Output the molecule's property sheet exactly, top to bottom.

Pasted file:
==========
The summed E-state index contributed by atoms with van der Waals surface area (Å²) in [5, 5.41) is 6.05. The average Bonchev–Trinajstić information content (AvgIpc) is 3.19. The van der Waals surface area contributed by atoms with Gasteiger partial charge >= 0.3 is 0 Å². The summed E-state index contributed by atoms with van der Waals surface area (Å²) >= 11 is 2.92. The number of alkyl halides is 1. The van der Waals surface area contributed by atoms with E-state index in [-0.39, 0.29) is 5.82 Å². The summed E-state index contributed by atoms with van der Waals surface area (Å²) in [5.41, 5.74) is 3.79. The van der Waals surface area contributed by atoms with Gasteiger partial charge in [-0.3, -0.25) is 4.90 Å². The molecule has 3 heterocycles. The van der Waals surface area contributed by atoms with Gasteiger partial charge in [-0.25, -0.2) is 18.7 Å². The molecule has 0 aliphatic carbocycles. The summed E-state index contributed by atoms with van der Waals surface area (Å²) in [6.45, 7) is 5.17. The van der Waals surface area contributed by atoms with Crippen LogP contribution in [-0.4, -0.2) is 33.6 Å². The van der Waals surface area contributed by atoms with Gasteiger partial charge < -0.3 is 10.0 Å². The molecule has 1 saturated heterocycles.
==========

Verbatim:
The summed E-state index contributed by atoms with van der Waals surface area (Å²) in [5, 5.41) is 6.05. The average Bonchev–Trinajstić information content (AvgIpc) is 3.19. The van der Waals surface area contributed by atoms with Gasteiger partial charge >= 0.3 is 0 Å². The summed E-state index contributed by atoms with van der Waals surface area (Å²) >= 11 is 2.92. The number of alkyl halides is 1. The van der Waals surface area contributed by atoms with E-state index in [-0.39, 0.29) is 5.82 Å². The summed E-state index contributed by atoms with van der Waals surface area (Å²) in [5.41, 5.74) is 3.79. The van der Waals surface area contributed by atoms with Gasteiger partial charge in [-0.3, -0.25) is 4.90 Å². The molecule has 3 heterocycles. The van der Waals surface area contributed by atoms with Gasteiger partial charge in [-0.25, -0.2) is 18.7 Å². The molecule has 0 aliphatic carbocycles. The summed E-state index contributed by atoms with van der Waals surface area (Å²) in [6.45, 7) is 5.17. The van der Waals surface area contributed by atoms with Crippen LogP contribution in [-0.4, -0.2) is 33.6 Å². The van der Waals surface area contributed by atoms with Gasteiger partial charge < -0.3 is 10.0 Å². The molecule has 1 saturated heterocycles.